• Lisa Desjardins:

    Argument two from Republicans, that Speaker Pelosi and House Democrats are motivated by politics, not principle.

  • Utah’s Chris Stewart:

  • Rep. Chris Stewart, R-Utah:

    This vote this day is about one thing and one thing only. They hate this president. They hate those of us who voted for him. They think we're stupid. They think we made a mistake.

    They think Hillary Clinton should be the president, and they want to fix that. That's what this vote is about. They want to take away my vote and throw it in the trash.

  • Lisa Desjardins:

    And Florida's Ross Spano.

  • Rep. Ross Spano, R-Fla.:

    The American people see through this sad charade for what it is, an attempt to undo the 2016 election, based on hearsay and opinion, not fact. This is incredibly divisive and has lowered the bar for what future presidents will face.

    I strongly oppose the articles before us today, and I hope that we will finally move past this nightmare!

  • Lisa Desjardins:

    The rhythm of the day was partisan, but the tone was less caustic than recently, even as Republicans repeated the president's bottom line.

  • Rep. Debbie Lesko, R-Ariz.:

    This impeachment is a total joke and a total sham.

  • Lisa Desjardins:

    And Democrats repeated that, for them, this is about principle and protecting the future.

  • Rep. David Cicilline, D-R.I.:

    To my friends on the other side of the aisle, I say this: This is not about making history. This is about holding a lawless president accountable in the way our framers intended.

  • Lisa Desjardins:

    As the House debated his fate, President Trump blasted out his response on Twitter, writing of "atrocious lies" by what he called "the radical left, an assault on America and an assault on the Republican Party."

    Outside the Capitol, some voters loudly disagreed.

    (CHEERING AND APPLAUSE)

  • Lisa Desjardins:

    Hundreds of pro-impeachment demonstrators rallied in the cold Washington morning. This followed last night's nationwide protests, including in San Francisco, represented by Speaker Pelosi, and New Orleans, where protesters stood outside Republican Whip Steve Scalise's office.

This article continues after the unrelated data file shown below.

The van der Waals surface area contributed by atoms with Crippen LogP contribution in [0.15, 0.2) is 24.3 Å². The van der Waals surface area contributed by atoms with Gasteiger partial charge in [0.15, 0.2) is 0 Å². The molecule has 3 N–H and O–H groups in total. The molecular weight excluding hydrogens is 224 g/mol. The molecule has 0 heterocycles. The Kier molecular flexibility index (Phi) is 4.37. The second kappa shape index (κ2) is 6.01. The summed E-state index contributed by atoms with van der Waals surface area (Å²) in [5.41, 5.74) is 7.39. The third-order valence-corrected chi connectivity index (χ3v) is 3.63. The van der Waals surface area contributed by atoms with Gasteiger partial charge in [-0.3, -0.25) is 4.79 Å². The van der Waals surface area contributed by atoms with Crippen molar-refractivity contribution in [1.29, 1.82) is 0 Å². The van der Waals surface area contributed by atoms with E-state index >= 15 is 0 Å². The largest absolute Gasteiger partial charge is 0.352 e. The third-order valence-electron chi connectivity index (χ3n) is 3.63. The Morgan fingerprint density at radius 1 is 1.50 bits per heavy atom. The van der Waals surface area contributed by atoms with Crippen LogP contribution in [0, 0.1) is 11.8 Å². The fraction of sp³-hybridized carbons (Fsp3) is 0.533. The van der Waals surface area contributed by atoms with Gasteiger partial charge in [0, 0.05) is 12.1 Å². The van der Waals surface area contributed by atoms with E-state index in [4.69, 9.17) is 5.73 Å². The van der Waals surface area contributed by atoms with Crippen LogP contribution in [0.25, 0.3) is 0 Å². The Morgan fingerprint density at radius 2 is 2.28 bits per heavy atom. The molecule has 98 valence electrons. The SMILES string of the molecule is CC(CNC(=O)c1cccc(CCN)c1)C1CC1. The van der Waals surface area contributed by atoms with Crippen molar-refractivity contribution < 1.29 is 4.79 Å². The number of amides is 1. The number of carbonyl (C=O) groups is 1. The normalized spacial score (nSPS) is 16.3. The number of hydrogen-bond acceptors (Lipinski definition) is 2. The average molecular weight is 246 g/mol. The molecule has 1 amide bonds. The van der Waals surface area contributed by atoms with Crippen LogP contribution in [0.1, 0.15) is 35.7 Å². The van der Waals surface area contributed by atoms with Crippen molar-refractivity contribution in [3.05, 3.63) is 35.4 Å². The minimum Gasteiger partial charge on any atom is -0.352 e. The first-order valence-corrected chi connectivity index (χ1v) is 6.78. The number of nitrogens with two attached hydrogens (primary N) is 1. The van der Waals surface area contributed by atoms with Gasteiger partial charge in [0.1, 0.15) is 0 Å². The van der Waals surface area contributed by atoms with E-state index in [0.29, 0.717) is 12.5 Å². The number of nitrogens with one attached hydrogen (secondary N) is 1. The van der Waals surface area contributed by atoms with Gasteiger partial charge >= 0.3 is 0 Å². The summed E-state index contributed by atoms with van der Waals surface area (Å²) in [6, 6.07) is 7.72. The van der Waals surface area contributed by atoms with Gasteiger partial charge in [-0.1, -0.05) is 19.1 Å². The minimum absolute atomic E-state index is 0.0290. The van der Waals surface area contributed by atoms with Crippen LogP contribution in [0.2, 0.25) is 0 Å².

Now, early in the day, Republicans tried some parliamentary moves to voice their objections to this process, but I'm told they do not plan to have any more motions like that.

    What that means, John, is, we are likely in the found hour or so of debate. We expect votes soon. And we expect it to be largely partisan, with the exception of perhaps two or so Democrats who may vote with Republicans.

  • John Yang:

    Lisa, as we take a live look at what's happening on the House floor right now, I want to ask you. This is one of the days where, Lisa, you had a front-row seat to history.

    Give us, give the viewers some idea of what it was like in the chamber, what it was like on Capitol Hill that they could not see and hear.

  • Lisa Desjardins:

    Well, as our viewers have no doubt felt, this has been an incredibly turbulent and dramatic story for the past two months.

    But, John, today felt strangely like the moment after a storm, where lawmakers felt weary, to some degree. They didn't feel like they were at sort of their high-tempered selves. They had more of a moment of pause.

    It was an unusual feeling, but one that was more reflective than I have seen in the past. Also noteworthy, John, today, you could see the full skills of House Speaker Nancy Pelosi on display. It wasn't evident to those who saw the camera shots, but she the whole time, or much of the time, was on the House floor, sitting, talking with her members.

    Didn't look like she was twisting elbows, as much as doing what she does well, keeping in very close touch with her caucus, which I think is how she's been able to keep them unified on something that is not an easy vote for all of her members.